Sep 01

Enterprises in Europe need more control over their PPM data

Cloud technologies have been transforming the IT industry for more than two decades. However, some enterprises – especially those operating in the EU and subject to GDPR – remain hesitant about implementing cloud-based Project and Portfolio Management solutions. The 8th generation of BigPicture aims to change it. Enterprise users will soon choose the location of their data center.

According to IDG’s 2020 Cloud Computing Survey, nearly 60% of IT buyers expect to be mostly or entirely in the cloud within 18 months, while 38% claim to be there already. Furthermore, 50% of participants of the RightScale 2020 State of The Cloud survey predicts that due to the COVID-19 pandemic their cloud usage will be higher than initially planned.

It seems that for a vast majority of enterprises, going all-cloud is not a matter of if anymore but rather of how and when. Nonetheless, talking about the cloud in the context of Project and Portfolio Management software is a bit more complicated than in the case of, say, consumer SaaS. Security, legal, and performance-related issues imply demand for more control over where the cloud data is stored.

Cloudy trade-offs

Advanced PPM solutions are used mostly by large organizations where data security standards are high and quite strict. Mitigation of risk sometimes prevails over the desire for flexibility and performance. When selecting enterprise software, CIOs, CTOs and other managers usually search for the best trade-off between multiple features. That’s why some organizations still prefer on-prem solutions rather than SaaS. At the very same time, though, cloud-based solutions are thriving – being adopted by enterprises around the world. Yet, the adoption of cloud in global corporations is feasible only under certain conditions.

Critical and sensitive PPM data and regulations

For many companies, Project and Portfolio Management software is critical. The data processed by applications such as BigPicture or Jira is often considered sensitive. Information about what specific teams are working on, how far ahead or behind the schedule they are, what undertakings are still in the backlog, who’s assigned to what tasks, what alternative scenarios the company takes into account should something go wrong, could be priceless for unfair competitors. Furthermore, resources management modules of leading PPM platforms are more than often used to process personal data of employees, so they must be fully compliant with local and international privacy protection regulations.

While over 60% of CIOs and CTOs surveyed by Nominet believe the risk of a security breach is the same or lower in cloud environments compared to on-prem, Network World’s Neal Weinberg points out that despite far-going cybersecurity and legal measures taken by the leading IaaS providers, in regions subject to GDPR or similar regulations, auditors and compliance officers remain wary when it comes to going cloud.

It is hard not to see their point in the face of the ongoing disputes between economic superpowers and the ever-changing interpretation of existing laws. Therefore, storing data in the region where it belongs seems to be the most reasonable, the least risky solution.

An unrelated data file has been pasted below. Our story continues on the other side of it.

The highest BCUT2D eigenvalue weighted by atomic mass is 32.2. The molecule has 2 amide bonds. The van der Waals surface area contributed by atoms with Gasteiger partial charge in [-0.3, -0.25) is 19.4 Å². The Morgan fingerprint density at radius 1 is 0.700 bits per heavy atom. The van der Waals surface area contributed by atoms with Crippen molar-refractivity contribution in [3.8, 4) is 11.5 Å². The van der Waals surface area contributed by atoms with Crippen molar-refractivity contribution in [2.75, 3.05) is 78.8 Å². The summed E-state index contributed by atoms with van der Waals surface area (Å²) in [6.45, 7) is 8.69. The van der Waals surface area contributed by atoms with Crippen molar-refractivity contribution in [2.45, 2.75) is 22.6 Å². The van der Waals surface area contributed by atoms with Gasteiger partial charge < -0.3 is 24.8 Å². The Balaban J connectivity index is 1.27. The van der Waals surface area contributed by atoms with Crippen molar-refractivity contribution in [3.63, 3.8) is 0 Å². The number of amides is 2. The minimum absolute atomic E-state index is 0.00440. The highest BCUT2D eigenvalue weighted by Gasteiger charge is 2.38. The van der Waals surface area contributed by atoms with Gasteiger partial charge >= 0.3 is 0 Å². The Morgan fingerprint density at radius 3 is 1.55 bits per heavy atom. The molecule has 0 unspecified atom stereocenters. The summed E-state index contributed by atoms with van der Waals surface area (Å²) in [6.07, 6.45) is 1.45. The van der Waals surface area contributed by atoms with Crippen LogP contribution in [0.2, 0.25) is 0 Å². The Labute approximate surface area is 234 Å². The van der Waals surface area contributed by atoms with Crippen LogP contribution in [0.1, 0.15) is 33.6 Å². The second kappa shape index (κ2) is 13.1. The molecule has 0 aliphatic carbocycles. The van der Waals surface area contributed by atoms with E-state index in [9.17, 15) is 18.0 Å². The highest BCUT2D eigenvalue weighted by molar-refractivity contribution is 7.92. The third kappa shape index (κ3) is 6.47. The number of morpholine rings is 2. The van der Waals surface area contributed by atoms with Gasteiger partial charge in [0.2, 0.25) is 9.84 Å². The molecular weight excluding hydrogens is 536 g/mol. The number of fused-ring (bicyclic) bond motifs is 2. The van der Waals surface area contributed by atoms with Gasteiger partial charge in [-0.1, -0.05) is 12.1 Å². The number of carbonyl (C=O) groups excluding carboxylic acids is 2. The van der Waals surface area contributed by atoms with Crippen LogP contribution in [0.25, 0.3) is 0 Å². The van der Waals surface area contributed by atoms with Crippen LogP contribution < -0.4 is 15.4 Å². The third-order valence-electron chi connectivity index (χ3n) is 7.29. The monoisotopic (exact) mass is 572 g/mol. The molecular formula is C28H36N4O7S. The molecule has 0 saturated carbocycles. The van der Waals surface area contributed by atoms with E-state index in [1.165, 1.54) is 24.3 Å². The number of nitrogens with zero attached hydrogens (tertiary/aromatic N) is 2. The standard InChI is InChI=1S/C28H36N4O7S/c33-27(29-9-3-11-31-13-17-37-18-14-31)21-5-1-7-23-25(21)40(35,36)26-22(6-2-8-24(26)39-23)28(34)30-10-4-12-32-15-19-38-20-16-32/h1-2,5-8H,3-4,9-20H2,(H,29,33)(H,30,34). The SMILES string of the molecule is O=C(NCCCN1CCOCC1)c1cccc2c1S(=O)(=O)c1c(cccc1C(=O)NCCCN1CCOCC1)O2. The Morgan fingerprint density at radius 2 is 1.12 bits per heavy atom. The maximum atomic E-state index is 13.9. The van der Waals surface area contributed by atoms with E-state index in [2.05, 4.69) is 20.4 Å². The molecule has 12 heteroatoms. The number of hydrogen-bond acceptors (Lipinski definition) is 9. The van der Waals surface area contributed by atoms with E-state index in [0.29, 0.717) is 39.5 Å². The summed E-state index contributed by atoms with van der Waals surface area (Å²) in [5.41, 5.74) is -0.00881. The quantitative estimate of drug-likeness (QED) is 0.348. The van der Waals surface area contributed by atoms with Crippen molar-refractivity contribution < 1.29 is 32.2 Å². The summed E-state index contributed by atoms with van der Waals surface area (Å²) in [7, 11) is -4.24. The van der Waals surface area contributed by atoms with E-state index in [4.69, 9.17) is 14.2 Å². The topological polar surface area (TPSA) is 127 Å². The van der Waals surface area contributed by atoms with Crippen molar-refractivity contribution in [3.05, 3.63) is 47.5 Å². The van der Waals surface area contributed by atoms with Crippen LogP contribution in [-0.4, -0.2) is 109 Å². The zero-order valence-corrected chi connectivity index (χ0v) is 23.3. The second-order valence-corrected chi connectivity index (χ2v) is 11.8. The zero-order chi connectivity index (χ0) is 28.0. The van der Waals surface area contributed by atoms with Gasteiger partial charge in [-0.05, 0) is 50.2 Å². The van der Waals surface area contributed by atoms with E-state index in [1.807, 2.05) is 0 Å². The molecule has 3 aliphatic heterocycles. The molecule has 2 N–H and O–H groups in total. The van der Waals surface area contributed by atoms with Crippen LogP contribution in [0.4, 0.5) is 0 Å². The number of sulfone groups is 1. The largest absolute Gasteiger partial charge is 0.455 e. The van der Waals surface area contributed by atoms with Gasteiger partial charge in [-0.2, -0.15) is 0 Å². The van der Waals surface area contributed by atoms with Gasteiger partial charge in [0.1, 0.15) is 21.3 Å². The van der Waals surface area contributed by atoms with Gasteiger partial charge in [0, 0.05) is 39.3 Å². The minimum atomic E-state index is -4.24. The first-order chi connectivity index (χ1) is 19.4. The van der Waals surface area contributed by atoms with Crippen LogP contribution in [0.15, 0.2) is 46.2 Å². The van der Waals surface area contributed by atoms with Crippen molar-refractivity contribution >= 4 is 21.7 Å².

The closer, the faster

Besides security and data protection regulations, performance issues play an essential role in the enterprise cloud revolution. The greater the distance between the end user and the data center, the bigger the latency delay. The laws of physics are implacable. As explained by Commscope’s Joseph Coffey, in any optical fiber system, there are at least five latency contributions. While four of those depend on system architecture, the protocol used, and the equipment involved, latency contributed by the transmission media (a cable) is a fixed value per unit length, so the longer the transmission line, the greater the latency contribution.

In other words, for cloud-based systems to be perceivably as fast as on-prem solutions, data centers for specific regions should be located in those regions.  Otherwise, latency might become noticeable for users and working with even the most intuitive tools can feel annoyingly cumbersome.

Choose your cloud

While working on the 8th generation of BigPicture, we have realized that in the light of the above, we need to give our cloud Enterprise clients greater control over their data. Until recently, all BigPicture cloud data was stored in the US. Now, our users will be able to choose between the US and Germany, and the list of available locations will grow gradually.

Put merely, our clients from Europe will gain certainty that all their data is stored within the EU-borders where all the GDPR requirements are met. Furthermore, the data center in Germany will give a vast majority of our European clients access to the service within the distance of 1000 kilometers (compared with the current few thousand kilometers between Europe and Virginia).

Taking into account the laws of physics and the limitations of fiber-optic cables that transmit data at the speed of around 70% of the lightspeed in a vacuum, the current minimum lag time of 70ms per roundtrip may be reduced to just 10-20ms.

For most enterprises, moving to the cloud is inevitable. One of the major principles of BigPicture is to help companies get through digital transformation their way, on their very own conditions, including those concerning the adoption of the cloud.

About The Author

Tom Kucharski - Software Engineer and CEO of SoftwarePlant